|Currency Name||Sudanese Pound|
The Sudanese pound (Arabic: جنيه سوداني Junaih Sudani) is the currency of Sudan and also used in South Sudan until finalisation of the introduction of the South Sudanese pound. Both Arabic and English names for the denominations appear on the country's banknotes and coins.
In 1956, coins were introduced in denominations of 1, 2, 5 and 10 millim, 2, 5 and 10 qirush. The millim denominations were struck in bronze, whilst the qirush denominations were in cupro-nickel. The 2, 5 and 10 millim were scallop shaped, although a round 5 millim was introduced in 1971. The 1 and 2 millim were last struck in 1969, the last 5 millim in 1978. In 1983, brass 1, 2 and 5 qirush, a reduced size 10 qirush and a cupro-nickel 20 qirush were introduced. In 1987, aluminium-bronze 1, 5, 10, 20, 25 and 50 qirush and 1 pound were introduced, with the 25 and 50 qirush square and octagonal in shape, respectively. In 1989, stainless-steel 25 and 50 qirush and 1 pound were issued. This is the general pattern, in addition to these coins there are collector-oriented issues and various oddities. See popular coin catalogues for details.
Coins in denominations of 1, 5, 10, 20 and 50 qirush were introduced alongside the circulating dinar coins. The Central Bank of Sudan states that the 5 qirush coins are yellow coloured (perhaps aluminium-bronze) and the 10 qirush is silver coloured (made of stainless steel). The 20 and 50 qirush coins are bi-metallic, with the 20 qirush yellow ringed with a silver coloured centre and the 50 qirush the opposite.
|Period||1956 - 1992|
The first pound to circulate in Sudan was the Egyptian pound. The late 19th century rebels Muhammad ibn Abdalla (the Mahdi) and Abdallahi ibn Muhammad (the Khalifa) both issued coins which circulated alongside the Egyptian currency. When Anglo-Egyptian rule in Sudan ceased on January 1, 1956 and Sudan became an independent country, a distinct Sudanese currency (the Sudanese pound) was created, replacing the Egyptian pound at par.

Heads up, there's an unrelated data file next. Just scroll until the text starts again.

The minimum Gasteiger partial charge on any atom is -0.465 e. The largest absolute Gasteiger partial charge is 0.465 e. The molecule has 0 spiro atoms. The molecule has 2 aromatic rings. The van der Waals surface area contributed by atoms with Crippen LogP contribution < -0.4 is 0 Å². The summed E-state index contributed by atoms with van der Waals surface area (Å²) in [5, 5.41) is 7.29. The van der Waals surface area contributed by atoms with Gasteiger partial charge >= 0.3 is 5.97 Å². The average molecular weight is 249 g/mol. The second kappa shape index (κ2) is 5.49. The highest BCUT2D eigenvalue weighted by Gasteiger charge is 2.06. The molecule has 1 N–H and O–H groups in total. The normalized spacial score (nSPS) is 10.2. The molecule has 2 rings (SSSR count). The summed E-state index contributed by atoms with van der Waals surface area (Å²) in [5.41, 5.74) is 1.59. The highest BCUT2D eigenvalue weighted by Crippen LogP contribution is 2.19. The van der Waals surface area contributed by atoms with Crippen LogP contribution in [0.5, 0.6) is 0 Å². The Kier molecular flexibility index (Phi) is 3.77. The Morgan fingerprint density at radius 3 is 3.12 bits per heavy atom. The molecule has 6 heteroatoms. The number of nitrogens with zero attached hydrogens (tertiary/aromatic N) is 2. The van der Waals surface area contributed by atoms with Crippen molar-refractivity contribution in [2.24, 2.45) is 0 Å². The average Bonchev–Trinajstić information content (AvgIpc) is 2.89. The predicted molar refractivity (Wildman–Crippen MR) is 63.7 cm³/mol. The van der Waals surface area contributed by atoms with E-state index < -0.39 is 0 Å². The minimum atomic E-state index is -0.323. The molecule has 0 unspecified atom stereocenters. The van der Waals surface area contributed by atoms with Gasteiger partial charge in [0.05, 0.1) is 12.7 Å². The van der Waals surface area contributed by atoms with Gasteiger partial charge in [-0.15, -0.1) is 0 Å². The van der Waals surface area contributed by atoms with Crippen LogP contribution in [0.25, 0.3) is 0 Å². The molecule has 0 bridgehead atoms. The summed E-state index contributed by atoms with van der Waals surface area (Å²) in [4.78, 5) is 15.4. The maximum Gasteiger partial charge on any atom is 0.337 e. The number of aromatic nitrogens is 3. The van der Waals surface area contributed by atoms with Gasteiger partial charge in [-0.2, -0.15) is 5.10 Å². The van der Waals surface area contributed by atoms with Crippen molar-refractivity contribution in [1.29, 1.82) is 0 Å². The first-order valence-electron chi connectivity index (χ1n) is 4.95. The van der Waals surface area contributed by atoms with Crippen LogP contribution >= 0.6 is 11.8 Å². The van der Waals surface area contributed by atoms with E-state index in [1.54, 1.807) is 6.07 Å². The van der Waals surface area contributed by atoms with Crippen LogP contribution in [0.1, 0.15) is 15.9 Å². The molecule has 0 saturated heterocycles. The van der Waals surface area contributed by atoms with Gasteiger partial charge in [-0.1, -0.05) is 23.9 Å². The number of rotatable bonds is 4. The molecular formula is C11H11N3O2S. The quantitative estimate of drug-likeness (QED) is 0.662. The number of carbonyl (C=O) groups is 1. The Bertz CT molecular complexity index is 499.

The Egyptian pound was subdivided into 100 qirush (Arabic: قروش, singular qirsh, قرش, English: piastre). The qirsh used to be subdivided into 40 para, but decimalisation following the 1886 Egyptian currency reform established a 1/10 qirsh, which came to be known as a millim (ملّيمات, singular: ملّيم). Due to this legacy, the post 1956 Sudanese pound was divided into 100 qirush, subdivided into 10 millims.
The pound was replaced in 1992 by the dinar (SDD) at a rate of 1 dinar = 10 pounds.
|Period||2007 - 2011|
According to the Comprehensive Peace Agreement between the government of the Republic of the Sudan and the Sudan People's Liberation Movement, the Central Bank of Sudan (CBOS) adopted a program to issue a new currency as soon as is practical during the Interim Period. The design of the new currency reflects the cultural diversity of Sudan. The second pound began introduction on 9 or 10 January 2007, and became the only legal tender as of July 1, 2007. It replaced the dinar at a rate of 1 pound = 100 dinars or 1 pound (SDG) = 1000 pounds (SDP).
|Period||2011 - present|
The third edition of the Sudanese pound was established on 24 July 2011 following the secession of South Sudan from the Republic of Sudan.